Google is months away from launching Google Editions, an e-book store that will compete with Amazon, Apple's iBookstore, and Barnes & Noble. Google Editions will launch in June or July, said Google's manager for strategic partner development Chris Palma. As reported by the Wall Street Journal, Palma announced the timeline at a book industry event, on a panel entitled, "The Book on Google: Is the Future of Publishing in the Cloud?"
The basics of Google Editions were revealed last October: E-books will be universal in that users can access them from any Web-connected device, and roughly 500,000 titles will be available at launch. Online books are cached once you've loaded them, so they can also be viewed offline.
Publishers will get 63 percent of the revenue from book sales and Google takes the rest. Other online retailers, such as independent bookstores, can also open their own satellite versions of Google Editions, giving a small fee to Google and 45 percent of revenue to publishers, and taking the rest. It should be noted that Editions is completely separate from Google Book Search, the company's attempt to digitize and sell out-of-print books.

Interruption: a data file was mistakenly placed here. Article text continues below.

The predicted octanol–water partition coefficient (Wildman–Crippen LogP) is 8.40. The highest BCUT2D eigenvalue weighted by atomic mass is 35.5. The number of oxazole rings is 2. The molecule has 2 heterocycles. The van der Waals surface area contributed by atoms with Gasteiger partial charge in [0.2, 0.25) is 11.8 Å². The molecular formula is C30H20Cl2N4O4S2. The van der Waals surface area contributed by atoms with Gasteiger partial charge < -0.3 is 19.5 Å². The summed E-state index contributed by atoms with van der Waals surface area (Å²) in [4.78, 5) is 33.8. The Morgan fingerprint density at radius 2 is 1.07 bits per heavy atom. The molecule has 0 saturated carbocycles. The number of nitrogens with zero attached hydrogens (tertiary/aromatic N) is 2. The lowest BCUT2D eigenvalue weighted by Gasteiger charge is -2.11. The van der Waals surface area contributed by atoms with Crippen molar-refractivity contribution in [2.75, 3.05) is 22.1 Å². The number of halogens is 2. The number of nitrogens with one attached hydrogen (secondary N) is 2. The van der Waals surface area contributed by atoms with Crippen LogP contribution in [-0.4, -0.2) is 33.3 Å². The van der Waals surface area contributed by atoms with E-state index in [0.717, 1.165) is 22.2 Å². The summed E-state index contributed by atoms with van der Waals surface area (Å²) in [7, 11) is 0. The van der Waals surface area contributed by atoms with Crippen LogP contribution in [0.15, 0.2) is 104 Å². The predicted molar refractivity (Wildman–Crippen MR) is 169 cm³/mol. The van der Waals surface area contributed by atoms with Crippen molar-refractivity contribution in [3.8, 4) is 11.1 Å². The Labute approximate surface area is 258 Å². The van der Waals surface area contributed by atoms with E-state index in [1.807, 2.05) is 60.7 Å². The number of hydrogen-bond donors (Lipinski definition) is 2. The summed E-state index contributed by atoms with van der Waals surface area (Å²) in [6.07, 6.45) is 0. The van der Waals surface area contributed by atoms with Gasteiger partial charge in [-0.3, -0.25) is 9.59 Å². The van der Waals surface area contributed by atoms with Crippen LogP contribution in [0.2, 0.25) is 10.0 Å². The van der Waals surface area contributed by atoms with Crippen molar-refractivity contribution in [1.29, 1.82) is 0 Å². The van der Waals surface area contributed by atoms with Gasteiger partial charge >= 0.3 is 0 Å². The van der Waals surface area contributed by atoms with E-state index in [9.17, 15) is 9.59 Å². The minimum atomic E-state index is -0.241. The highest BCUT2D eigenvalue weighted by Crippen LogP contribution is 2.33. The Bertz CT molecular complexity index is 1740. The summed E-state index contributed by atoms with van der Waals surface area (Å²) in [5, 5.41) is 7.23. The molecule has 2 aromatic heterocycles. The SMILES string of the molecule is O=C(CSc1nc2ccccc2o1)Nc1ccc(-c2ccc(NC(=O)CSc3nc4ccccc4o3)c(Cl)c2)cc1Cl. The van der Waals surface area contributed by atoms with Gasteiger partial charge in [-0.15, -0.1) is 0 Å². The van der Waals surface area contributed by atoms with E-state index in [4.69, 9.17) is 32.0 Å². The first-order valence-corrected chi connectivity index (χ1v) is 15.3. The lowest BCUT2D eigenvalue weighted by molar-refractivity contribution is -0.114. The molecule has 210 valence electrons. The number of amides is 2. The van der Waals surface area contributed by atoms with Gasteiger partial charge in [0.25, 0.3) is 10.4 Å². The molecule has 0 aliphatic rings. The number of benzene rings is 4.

Now for the questions: Most importantly, how will Google Editions play with e-readers? Will Kindle and Nook users have to read books through their devices' Web browsers? And if I own an iPad, will e-books appear in my library or will I need yet another interface alongside iBooks and the Kindle app? Digital books are taking off because of hardware that makes e-reading comfortable, so I hope Google has planned accordingly for these devices.
On a related note, what will Google Editions' Web interface be like? Will it resemble the existing Google Books that covers out-of-copyright and public domain works, or will the interface be spruced up for a more book-like feel?
Finally, we know nothing about pricing, which has become a sticking point for publishers as they adopt the digital format. Amazon recently lost a battle to sell e-books at a steep discount -- will Google run into the same issues as publishers try to keep prices high?
Without a more complete picture, I'm reluctant to hail Google Editions as a game-changer, but even in digital books' adolescence, Google's vision of device-agnostic e-reading is long overdue.